US Sen. Nelson cautions Trump while touring Florida Poly
Aug. 12--LAKELAND -- U.S. Sen. Bill Nelson on Friday offered the same advice President Donald Trump has received from a lot of others: Tone it down.
"I don't think excessive rhetoric is the wise thing to do," he said. "I would advise not doing that any more."
The 74-year-old Florida Democrat was speaking of Trump's threat to rain down "fire and fury" on North Korea and, most recently, his tweet Friday morning that read the U.S. military is "locked and loaded" should North Korea act against the United States or its allies.
Nelson voiced his opinion at Florida Polytechnic University during a brief news conference at the end of a tour of the school. He was at the Lakeland school to attend the I-4 Commercial Corridor Conference that was being held on campus.
The three-term senator said it's tough to deal with a dictator, such as North Korea's Kim Jung Un.
"There are three options we have right now," Nelson said: "Go to war, do nothing, or negotiate.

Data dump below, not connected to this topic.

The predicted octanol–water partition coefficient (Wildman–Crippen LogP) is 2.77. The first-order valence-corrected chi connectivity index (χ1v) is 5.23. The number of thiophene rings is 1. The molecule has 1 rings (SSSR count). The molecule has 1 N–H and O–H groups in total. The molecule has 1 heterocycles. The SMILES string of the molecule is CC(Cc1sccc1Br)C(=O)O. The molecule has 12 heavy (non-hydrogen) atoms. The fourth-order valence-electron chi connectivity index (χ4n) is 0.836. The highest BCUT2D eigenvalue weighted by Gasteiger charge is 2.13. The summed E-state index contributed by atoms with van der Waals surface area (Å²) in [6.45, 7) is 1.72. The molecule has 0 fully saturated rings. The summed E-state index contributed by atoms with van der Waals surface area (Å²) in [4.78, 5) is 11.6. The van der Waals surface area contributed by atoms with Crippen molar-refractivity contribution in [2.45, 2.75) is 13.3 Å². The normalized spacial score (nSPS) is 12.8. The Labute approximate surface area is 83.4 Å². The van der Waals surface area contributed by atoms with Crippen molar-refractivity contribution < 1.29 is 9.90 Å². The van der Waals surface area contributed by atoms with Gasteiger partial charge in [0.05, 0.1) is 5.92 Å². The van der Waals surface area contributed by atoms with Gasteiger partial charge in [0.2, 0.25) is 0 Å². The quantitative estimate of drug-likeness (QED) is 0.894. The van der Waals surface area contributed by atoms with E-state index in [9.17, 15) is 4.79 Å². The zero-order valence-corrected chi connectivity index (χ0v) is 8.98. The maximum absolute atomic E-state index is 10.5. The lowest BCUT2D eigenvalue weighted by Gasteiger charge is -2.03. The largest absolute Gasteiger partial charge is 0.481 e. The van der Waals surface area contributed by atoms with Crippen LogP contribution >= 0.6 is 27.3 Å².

"But can you negotiate with a dictator?" he asked.
He also spoke about the future of health care. After Republicans failed to pass a health care repeal bill, Nelson said he wasn't gloating.
"I'm looking forward to when we get back (from the August recess) to fixing the health care bill in a bipartisan way," Nelson said. "That's what democracy is about."
During the tour, Nelson met with top officials at the school and students who showed him a number of projects they were working on.
"What we need to be doing is exactly what they are doing here," he said. "They are smart, fast and creative."
Nelson first spoke with about a dozen people, including students, teachers and Terry Parker, the university's provost. Florida Poly President Randy Avent was traveling on business related to SunTrax, a transportation technology facility that allows Poly students to work with the Florida Department of Transportation. The partnership allows students and faculty to research autonomous cars.
Nelson heard about the latest research of autonomous vehicles during his meeting.
"You all are on the cutting edge," Nelson said.
Rick Maxey, director of governmental relations for the university, told Nelson that Florida Poly is seeking funding from the state for a center to conduct additional studies.
"We hope Florida will be the center for testing," Maxey said.
Nelson was the second top government official to tour the school in less than a month. In July, Alexander Acosta, the U.S. secretary of labor, visited Florida Polytechnic.
Nelson, the Democrats' last statewide office holder, has filed to run for a fourth term. He could face Gov. Rick Scott in the 2018 election.
John Chambliss can be reached at firstname.lastname@example.org or 863-802-7588.